MIDDLE PALISADE (14,040') September 10-11, 1982

A disappointing, one single climber, but sensible friend, was the only taker for this scheduled, difficult, fourteen thousand foot peak in the Palisades near Big Pine, CA. Many other of my partners had jumped ship and gone with another trip, in another year. I seemed to be jinxed with three successive, failed peak attempts, mainly due to weather, in the Palisades within a few years.

However, an ascent on this particular peak is best done with only a few climbers, due to the high potential for rockfall. The earlier guidebook was supposedly wrong on the eastern approach route description, but we were so fortunate to see another climber correctly doing the easy class 3 route up the main chute. It might have taken longer without seeing this lone climber, but I had kept visual checks on the chute that seemed to head for the perceived highpoint.

Leaving town Friday after work, it appeared that the weather was going to be good. The Mountain Mahogany were shedding at the trailhead for South Fork, Big Pine Creek Trail. It's a big bonus to witness nature in its acts of transformation and change.

We hiked up the trail to Brainard Lake. Exploring, I then found a use trail to Finger Lake, the highest lake to camp before the climb. The deep blue pools there allowed for great pictures.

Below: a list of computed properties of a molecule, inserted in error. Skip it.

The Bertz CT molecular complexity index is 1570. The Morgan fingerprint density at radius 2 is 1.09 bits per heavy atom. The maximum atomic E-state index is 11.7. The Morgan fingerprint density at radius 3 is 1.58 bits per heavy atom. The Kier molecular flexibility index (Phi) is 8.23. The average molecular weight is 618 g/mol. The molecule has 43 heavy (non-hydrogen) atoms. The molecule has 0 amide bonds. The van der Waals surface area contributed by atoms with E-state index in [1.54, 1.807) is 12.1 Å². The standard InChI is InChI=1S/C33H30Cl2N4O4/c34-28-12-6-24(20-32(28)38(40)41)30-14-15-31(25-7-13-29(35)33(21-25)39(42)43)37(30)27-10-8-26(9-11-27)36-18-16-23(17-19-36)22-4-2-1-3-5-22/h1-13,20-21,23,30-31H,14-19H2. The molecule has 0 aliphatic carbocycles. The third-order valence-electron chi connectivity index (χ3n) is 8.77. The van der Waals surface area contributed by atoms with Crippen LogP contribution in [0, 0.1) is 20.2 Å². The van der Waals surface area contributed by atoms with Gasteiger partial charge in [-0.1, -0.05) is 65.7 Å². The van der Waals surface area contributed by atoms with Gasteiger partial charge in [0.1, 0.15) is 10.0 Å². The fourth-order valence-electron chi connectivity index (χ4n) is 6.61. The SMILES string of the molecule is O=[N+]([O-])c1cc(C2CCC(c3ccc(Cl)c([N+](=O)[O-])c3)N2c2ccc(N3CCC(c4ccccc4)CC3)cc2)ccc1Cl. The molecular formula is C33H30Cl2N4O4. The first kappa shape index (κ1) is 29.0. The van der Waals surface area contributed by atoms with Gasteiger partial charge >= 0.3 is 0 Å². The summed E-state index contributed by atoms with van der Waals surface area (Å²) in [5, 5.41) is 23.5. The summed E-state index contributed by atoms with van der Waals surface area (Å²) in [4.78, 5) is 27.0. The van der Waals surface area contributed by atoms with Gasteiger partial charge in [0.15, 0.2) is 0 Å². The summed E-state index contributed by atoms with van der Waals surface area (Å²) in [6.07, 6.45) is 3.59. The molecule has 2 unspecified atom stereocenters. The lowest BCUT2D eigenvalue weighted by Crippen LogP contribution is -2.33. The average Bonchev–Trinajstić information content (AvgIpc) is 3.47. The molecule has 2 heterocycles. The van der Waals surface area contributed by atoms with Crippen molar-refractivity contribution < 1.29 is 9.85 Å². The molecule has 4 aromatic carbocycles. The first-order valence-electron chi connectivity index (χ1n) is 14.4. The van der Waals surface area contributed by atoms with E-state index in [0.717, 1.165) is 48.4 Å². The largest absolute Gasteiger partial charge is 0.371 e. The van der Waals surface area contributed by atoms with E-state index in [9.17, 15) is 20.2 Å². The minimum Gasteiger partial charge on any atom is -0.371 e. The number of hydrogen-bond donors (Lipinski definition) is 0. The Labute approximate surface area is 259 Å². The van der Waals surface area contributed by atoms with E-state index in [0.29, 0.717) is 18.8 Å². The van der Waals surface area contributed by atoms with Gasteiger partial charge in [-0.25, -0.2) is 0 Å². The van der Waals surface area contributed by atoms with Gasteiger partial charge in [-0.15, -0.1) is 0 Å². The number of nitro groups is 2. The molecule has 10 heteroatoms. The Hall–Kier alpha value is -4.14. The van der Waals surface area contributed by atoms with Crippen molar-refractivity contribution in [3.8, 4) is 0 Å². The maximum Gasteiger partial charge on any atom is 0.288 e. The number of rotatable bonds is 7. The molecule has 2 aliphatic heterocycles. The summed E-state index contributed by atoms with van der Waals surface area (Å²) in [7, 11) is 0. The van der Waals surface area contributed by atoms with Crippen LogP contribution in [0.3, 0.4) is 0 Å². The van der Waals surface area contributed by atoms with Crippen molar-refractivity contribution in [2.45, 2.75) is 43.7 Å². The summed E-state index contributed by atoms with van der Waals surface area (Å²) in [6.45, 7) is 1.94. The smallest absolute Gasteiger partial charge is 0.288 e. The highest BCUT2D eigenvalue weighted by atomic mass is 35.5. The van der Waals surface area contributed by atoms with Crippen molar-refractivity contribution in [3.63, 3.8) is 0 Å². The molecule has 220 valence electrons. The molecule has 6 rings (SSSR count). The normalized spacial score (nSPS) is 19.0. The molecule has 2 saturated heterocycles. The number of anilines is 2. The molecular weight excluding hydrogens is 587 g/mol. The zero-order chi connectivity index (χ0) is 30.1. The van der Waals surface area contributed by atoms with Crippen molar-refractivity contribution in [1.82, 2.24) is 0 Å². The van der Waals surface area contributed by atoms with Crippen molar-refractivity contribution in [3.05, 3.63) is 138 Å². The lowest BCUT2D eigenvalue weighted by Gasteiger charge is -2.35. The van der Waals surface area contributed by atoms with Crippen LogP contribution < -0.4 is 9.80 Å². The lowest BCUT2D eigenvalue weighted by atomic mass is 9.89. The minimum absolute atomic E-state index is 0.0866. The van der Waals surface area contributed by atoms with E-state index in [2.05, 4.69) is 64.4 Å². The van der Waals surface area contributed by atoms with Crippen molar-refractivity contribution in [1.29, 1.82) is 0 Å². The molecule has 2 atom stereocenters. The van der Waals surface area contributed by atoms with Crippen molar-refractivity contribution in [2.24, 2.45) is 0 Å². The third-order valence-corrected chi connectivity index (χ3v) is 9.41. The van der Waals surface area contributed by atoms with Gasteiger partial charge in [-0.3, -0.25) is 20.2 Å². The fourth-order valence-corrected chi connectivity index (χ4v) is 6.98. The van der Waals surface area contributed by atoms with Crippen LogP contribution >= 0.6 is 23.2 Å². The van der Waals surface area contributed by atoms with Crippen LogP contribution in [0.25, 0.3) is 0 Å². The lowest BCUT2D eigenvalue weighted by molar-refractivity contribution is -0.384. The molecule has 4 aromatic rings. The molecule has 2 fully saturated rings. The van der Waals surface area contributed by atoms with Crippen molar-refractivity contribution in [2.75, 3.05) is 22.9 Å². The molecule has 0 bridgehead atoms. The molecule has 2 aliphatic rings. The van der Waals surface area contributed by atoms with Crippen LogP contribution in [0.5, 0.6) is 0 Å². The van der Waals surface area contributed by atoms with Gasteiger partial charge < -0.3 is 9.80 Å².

I carried only a nylon tarp, and strung it up with a nylon guy cord between small trees. Somewhat fatalistic, I retreated into my sleeping bag under the tarp, as afternoon rain and hail pelted down. The precip didn't last long. The skies cleared in preparation for a cool night, and hopefully a good tomorrow.

Getting up early, which was more of a chore in the cooler weather, now in mid-September, we hiked around the lake and climbed the steep snow chute at its end. Climbing further, we reached the glacial moraine. I saw the climb. One can lose track of which chute leads to the summit. I took lots of photos, since many climbers get lost or onto the wrong route as they climb. That could cost the peak, or even a life, if they are poor climbers.

As we climbed the glacier, I had to decide where to head. The guide was helpful to a point, then the misdirections would presumably take over. I spotted a lone figure going up just ahead of us. Wow! He located, for me, the critical ledge that one ascends, after a steep section on the glacier. This ledge is crucial to getting into the correct chute. Leading was never so easy!

The rocky, blocky ledge traverses right (northwest) into a rock chute that drops off below. A class 3 section above, with few holds, is climbed, then the terrain gets easier from there. Mostly what I'd call class 2 scrambling brings one up at a modest angle, far less steep than one would imagine looking at this chute from afar. The initial perspective is terrifying. Most climbers would never believe that this chute to the top is really so easy.

We started up, in a direct manner. The Guide says to go right at a junction, but stick straight up to the least angled chute. A rock promontory is a good marker, and one keeps this below to the close right (south), looking down. It is simple scrambling to ascend the several hundred feet of ledges and loose rocks.